The other half of team members were still learning the tech stack, as they were quite new on that code base. Kotlin was just adding other moving parts.
They have resisted the change to Kotlin. The team agreed not to continue the conversion, as it will slow down getting these team members up to speed with already existing technology.
But here is the catch.
Upon one-on-one conversation, these team members liked Kotlin. And they were open to continuing the conversion once they feel more comfortable with the tech stack.
I’m pretty confident in about half a year they will stop writing any Java, as well.
Let me tell you the last story for today.
It was a long-running project. Quite big and complex. I would consider it a legacy Java code base with more than ten macro-services (notice “macro” — not “micro”).
One day, two team members asked a Kotlin enthusiast to help them try out Kotlin. They were curious because of all the buzz on the internet. And because that Kotlin enthusiast radiated passion about Kotlin.
You can guess what has happened.
In five months, nobody was writing Java code anymore on that team. Same story.
And you know what is even more terrifying about that conversion? Once you’ve converted to Kotlin and started using Kotlin-exclusive features, it becomes hard to convert that code back to Java.
There were enough of these would-be Java replacements in the past. And they’ve all failed to deliver on that promise.
So what so different about Kotlin?
A few words.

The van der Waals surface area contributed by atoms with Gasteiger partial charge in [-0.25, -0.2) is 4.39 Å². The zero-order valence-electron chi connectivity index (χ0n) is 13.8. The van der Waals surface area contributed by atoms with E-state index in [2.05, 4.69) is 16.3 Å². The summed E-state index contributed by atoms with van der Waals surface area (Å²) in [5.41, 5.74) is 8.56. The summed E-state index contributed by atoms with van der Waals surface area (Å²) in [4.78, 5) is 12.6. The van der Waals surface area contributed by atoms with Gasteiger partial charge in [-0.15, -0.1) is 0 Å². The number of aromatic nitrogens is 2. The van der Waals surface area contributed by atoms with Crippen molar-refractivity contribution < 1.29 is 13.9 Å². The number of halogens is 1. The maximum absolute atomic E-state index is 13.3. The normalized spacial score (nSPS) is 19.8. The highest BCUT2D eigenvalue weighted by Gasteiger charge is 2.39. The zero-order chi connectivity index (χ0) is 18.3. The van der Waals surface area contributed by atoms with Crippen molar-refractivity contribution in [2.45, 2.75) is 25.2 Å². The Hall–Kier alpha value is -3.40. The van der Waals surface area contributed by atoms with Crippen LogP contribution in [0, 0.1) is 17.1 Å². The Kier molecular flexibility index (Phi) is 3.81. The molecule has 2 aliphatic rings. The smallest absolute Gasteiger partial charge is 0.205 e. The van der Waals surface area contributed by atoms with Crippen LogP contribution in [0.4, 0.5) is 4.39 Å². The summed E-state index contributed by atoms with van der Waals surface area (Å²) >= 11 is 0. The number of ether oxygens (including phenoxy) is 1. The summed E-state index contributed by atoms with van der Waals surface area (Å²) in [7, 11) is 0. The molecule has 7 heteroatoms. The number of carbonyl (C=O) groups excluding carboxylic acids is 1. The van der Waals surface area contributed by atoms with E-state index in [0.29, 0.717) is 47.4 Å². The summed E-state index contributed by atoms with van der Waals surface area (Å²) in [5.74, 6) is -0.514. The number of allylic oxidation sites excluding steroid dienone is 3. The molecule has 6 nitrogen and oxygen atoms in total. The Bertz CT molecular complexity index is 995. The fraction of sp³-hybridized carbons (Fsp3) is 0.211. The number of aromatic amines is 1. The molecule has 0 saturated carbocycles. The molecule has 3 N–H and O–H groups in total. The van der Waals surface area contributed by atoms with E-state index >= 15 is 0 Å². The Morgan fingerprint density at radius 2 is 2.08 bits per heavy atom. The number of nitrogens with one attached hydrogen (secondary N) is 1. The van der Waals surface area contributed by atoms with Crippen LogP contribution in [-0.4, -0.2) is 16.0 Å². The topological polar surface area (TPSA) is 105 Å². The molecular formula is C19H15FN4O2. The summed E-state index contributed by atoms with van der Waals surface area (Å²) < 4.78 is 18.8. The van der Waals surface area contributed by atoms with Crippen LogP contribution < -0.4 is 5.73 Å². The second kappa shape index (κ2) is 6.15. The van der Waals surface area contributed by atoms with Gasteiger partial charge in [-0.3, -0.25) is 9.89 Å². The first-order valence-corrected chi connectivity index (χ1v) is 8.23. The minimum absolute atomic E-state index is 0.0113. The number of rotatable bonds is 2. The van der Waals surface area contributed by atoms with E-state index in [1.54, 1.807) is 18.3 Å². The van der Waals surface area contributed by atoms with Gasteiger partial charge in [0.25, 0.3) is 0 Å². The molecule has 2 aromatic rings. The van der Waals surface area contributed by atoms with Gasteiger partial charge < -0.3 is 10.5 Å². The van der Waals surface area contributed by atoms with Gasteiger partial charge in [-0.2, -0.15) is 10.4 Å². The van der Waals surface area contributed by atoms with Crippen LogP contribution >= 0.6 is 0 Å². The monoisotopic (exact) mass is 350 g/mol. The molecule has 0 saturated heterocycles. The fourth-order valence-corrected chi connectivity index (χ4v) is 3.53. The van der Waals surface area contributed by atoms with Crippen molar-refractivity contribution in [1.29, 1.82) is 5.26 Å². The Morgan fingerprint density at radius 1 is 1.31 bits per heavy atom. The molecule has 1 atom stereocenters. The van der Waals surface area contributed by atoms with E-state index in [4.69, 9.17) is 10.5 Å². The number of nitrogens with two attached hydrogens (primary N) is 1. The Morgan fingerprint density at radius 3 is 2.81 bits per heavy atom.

100% Java interoperability.
You can easily have a mix of Kotlin and Java files in the same directory.
Java can import Kotlin classes and use them as if they were Java classes without any weird syntax or tricks. The same goes for Kotlin. Kotlin code can import any of your Java classes and use them regularly as if they were Kotlin classes.
There are no weird things like
object.field_$eq(value) to set a value.
To invoke a Java setter from Kotlin, you will use Kotlin syntax:
object.field = value. And to invoke a Kotlin setter from Java, you will just use normal setter method:
Kotlin code can implement Java interfaces and Java code can implement Kotlin interfaces.
Kotlin has that interoperability as a top-priority feature of the language. That is because JetBrains team wanted to use Kotlin on their vast Java codebase right away. And without any pain.
That enables you to convert only a single class from Java to Kotlin and not trigger humongous cascading changes. Sometimes you would still want to convert a few related files, but you don’t have to.
Another reason why Kotlin is more likely to deliver on the promise of replacing Java is build tooling.
Kotlin doesn’t need any unique build tooling. A Maven or Gradle plugin is sufficient.
Moreover, Kotlin’s build times are extremely fast. It can be even faster than Java if you have incremental compilation enabled!
Alright. As you can see, there are not so much of negative points on the scale of the trade-off with Kotlin.
So what is on the positive side of the scale? What do you get when you stop writing Java and start writing Kotlin?
So why tech giants like Android and Spring are placing their bet on Kotlin?
Kotlin language is concise. It is concise without losing the readability of Java. Kotlin removes all the boilerplate that you see in a regular Java or Android application.
Ever wanted stream API to be available directly on collection objects? Kotlin has that. Its standard library extends quite a few standard Java classes with additional functionality.
That reduces boilerplate by a lot. Where you had to create five different classes to read a stream, Kotlin allows you just to do what you expect. To read that stream.
Kotlin is safer than Java. It promotes nullability to the type system. That means that compiler can statically analyze your code and if you have a chance of a null-pointer exception somewhere — Kotlin code won’t compile.
And these nullability checks are not even annoying like they are in other languages.
That is thanks to smart casts. Let me show you an example:
Quiz? (a nullable